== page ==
Examining novel atmospheric chemistry in the marine environment with an iodide chemical ionisation mass spectrometer

  • Emily Matthews

Student thesis: Phd


The marine atmosphere and ocean play an important role in controlling the abundance of aerosols and trace gases in the atmosphere. The interaction at the ocean-atmosphere interface can have important climate implications due to their effects on ocean biogeochemistry, cloud formation, atmospheric chemistry and the Earth’s radiation budget. However, there are large uncertainties surrounding the role of marine ecosystems in the cycling of trace gases and aerosols in the atmosphere and ultimately how these interactions affect the climate. In order to address these uncertainties, more observational data are needed to be able to improve our understanding of the chemical composition and processes occurring within the marine environment. This thesis presents observations from several aircraft campaigns over the Eastern North Atlantic Ocean and provide novel measurements of biogenic trace gases measured using an iodide ion chemical ionisation mass spectrometer (I-CIMS). The extensive data presented here includes measurements from the Boreal Spring, Summer, Autumn and Winter and as such allows for the characterisation of marine emissions within the studied region. The measurements have identified novel species important to the marine reduced nitrogen and sulfur cycle, including the first observations of gas-phase urea in the atmosphere. Calibration methods were developed in order to provide humidity-corrected and quantitative measurements. Urea was found to be frequently enhanced within the marine boundary layer (MBL) and mixed well into the free-troposphere. The observations indicate that the surface ocean is a significant source of gas-phase urea to the atmosphere during large periods of the year, although no urea was detected during the Spring flights. The transport of biomass-burning and dust plumes over the remote marine environment are an additional source. Global model simulations suggest that the atmospheric burden of urea is significant to the reduced nitrogen budget. However, there are many uncertainties surrounding the source strength, loss processes and mechanisms responsible for the ocean-atmosphere exchange of urea that need to be addressed in order to constrain the role of urea in the global nitrogen cycle. Dimethyl sulfide (DMS) is the largest natural source of sulfur to the atmosphere and its oxidation products are known to contribute to aerosol and cloud formation. The oxidation of DMS is highly complex and thus not yet fully characterised. Recent experimental and in-situ observations have revealed a previously unidentified DMS oxidation product, hydroperoxy methylthioformate (HPMTF), formed from isomerisation reactions (Berndt et al., 2019; Veres et al., 2020). This thesis supports the original observations by Veres et al., that HPMTF is a reservoir of marine sulfur and provides a detailed account of the distribution of HPMTF across the North Atlantic Ocean. Lakes are another aqueous environment that are often biologically productive and, similarly to marine environments, can be a source of trace gases and aerosols. However, emissions from lakes has largely been ignored but may have important implications for regional air quality and cloud formation. In particular, lake breeze events have been found to contribute to harmful levels of pollutants but these studies have been limited to the Great Lakes in the USA. This thesis presents observations from over Lake Victoria during a lake breeze event and demonstrates the importance of biogenic emissions and low NOx conditions for secondary organic aerosol (SOA) formation.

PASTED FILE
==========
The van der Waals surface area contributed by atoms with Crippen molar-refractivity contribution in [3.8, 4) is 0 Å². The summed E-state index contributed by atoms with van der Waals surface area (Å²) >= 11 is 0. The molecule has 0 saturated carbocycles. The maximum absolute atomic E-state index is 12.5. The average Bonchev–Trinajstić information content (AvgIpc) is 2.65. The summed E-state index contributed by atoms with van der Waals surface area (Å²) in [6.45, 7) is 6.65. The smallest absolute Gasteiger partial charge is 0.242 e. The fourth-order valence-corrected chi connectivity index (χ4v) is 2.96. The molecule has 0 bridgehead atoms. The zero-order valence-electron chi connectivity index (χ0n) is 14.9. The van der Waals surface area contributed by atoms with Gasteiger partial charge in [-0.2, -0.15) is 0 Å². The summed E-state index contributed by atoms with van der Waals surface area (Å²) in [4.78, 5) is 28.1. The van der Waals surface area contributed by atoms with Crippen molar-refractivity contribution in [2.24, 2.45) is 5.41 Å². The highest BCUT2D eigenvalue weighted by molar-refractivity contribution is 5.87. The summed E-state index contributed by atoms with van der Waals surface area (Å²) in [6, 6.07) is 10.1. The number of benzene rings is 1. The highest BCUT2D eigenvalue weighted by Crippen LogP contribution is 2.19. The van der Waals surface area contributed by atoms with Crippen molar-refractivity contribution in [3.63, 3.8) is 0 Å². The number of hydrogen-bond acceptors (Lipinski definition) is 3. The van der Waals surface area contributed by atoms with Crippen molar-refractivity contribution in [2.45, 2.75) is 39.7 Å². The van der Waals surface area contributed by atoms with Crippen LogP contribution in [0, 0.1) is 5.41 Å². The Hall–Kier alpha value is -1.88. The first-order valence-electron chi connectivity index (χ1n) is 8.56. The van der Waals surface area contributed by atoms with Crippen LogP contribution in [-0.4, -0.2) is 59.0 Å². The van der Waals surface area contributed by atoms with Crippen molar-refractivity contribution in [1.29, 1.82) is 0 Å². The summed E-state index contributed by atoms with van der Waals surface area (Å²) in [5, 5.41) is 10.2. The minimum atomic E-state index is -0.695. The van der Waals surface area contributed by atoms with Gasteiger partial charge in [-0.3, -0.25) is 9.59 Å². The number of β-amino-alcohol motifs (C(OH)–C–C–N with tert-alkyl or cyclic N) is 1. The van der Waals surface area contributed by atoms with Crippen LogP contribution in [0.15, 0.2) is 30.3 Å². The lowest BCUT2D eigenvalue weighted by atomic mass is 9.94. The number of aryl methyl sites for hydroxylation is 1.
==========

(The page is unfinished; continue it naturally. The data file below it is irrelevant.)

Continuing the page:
Date of Award1 Aug 2023
Original languageEnglish
Awarding Institution
  • The University of Manchester
SupervisorMartin Gallagher (Supervisor), James Allan (Supervisor), Hugh Coe (Supervisor), David Topping (Supervisor) & Thomas Bannan (Supervisor)


  • atmospheric chemistry
  • mass spectrometry
  • ocean-atmosphere exchange

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